Infantile spasms also called ‘Salaam Seizures’ usually occur in the first year after birth. The other important cause of infantile spasms identified in this study were underlying genetic defect which put a child at risk to develop these types of seizures later in infancy. In this study for the first time a detailed genetic evaluation using Next Generation Sequencing (NGS) based Whole Exome Sequencing was performed in patients with a suspected genetic cause for Infantile Spasms. Following this exhaustive genetic evaluation, a genetic cause could be identified in a significant number of patients with infantile spasms.
“The findings of this study highlight that neonatal hypoglycemia (low blood sugar at birth) is the most important underlying cause of infantile spasms. Often babies at birth struggle to breastfeed and with inadequate advise and lactation support for the new mothers, this poor milk intake leads to low sugar and brain damage, in these babies. The brain damage later causes infantile spasms, a severe form of epilepsy. Hence there is an urgent need to develop guidelines for early recognition and optimal management of neonates at risk of developing hypoglycemia to prevent this severe epilepsy,” said Dr. Vivek Jain, Pediatric Neurologist at Santokba Durlabhji Memorial Hospital, Jaipur and one of the authors of this research work.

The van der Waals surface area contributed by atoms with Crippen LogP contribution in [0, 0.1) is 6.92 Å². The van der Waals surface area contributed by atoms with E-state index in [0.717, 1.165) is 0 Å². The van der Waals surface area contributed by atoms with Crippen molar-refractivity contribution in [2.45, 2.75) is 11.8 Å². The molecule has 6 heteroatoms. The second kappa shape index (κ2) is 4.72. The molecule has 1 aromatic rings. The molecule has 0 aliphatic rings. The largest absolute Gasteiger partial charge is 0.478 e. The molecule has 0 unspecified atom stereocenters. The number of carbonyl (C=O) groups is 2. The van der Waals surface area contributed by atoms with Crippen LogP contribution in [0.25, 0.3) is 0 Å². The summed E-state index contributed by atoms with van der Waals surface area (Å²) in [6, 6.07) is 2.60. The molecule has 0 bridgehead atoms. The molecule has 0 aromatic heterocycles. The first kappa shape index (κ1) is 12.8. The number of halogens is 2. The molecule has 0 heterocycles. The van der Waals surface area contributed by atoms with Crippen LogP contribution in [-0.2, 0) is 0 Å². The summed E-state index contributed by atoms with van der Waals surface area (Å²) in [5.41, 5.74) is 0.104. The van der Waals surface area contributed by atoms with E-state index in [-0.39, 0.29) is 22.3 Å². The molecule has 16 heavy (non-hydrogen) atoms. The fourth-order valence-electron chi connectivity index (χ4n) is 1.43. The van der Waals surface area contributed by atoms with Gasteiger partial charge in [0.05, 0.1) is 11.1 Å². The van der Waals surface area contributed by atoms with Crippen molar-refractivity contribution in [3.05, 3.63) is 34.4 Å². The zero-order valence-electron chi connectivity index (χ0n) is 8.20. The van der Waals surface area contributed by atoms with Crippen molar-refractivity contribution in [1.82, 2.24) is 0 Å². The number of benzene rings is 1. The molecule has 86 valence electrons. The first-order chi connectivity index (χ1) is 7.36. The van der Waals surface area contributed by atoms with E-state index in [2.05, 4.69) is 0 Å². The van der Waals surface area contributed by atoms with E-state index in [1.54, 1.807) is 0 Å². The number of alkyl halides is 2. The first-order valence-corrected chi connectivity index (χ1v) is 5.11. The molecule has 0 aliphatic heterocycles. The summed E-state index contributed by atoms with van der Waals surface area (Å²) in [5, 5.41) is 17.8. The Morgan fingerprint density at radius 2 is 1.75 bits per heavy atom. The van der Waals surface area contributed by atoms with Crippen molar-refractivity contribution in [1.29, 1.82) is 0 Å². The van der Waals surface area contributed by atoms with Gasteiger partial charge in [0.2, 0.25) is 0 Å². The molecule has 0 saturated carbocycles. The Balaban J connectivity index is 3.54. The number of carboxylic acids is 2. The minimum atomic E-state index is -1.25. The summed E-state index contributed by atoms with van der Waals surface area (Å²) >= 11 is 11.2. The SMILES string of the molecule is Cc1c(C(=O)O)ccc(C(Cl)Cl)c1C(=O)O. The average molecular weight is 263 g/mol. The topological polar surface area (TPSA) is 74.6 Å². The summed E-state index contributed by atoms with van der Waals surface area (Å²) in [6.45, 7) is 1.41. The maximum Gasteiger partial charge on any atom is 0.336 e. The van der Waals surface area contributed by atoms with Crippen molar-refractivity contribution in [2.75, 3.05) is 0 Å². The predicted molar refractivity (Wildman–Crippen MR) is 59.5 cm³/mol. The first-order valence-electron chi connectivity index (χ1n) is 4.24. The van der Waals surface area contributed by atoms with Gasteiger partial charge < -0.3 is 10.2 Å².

This is the first study that used NGS technology to dwell deep into the causes of infantile spasms in the Indian setting. This study shows that families and doctors need to be more vigilant about preventing low blood sugar at birth in newborn babies to prevent its significant neurological impact later in a child’s life, said the release.
“A delay in identification and treatment of infantile spasms was associated with worse outcome with poor response to medications and also long term neurodevelopmental issues. As an important measure, it is vital for pediatricians, family practitioners, and the wider public to be educated about early identification of the causes of IS in order to plan appropriate preventions and treatments,” said Dr. Vedam Ramprasad, CEO, MedGenome.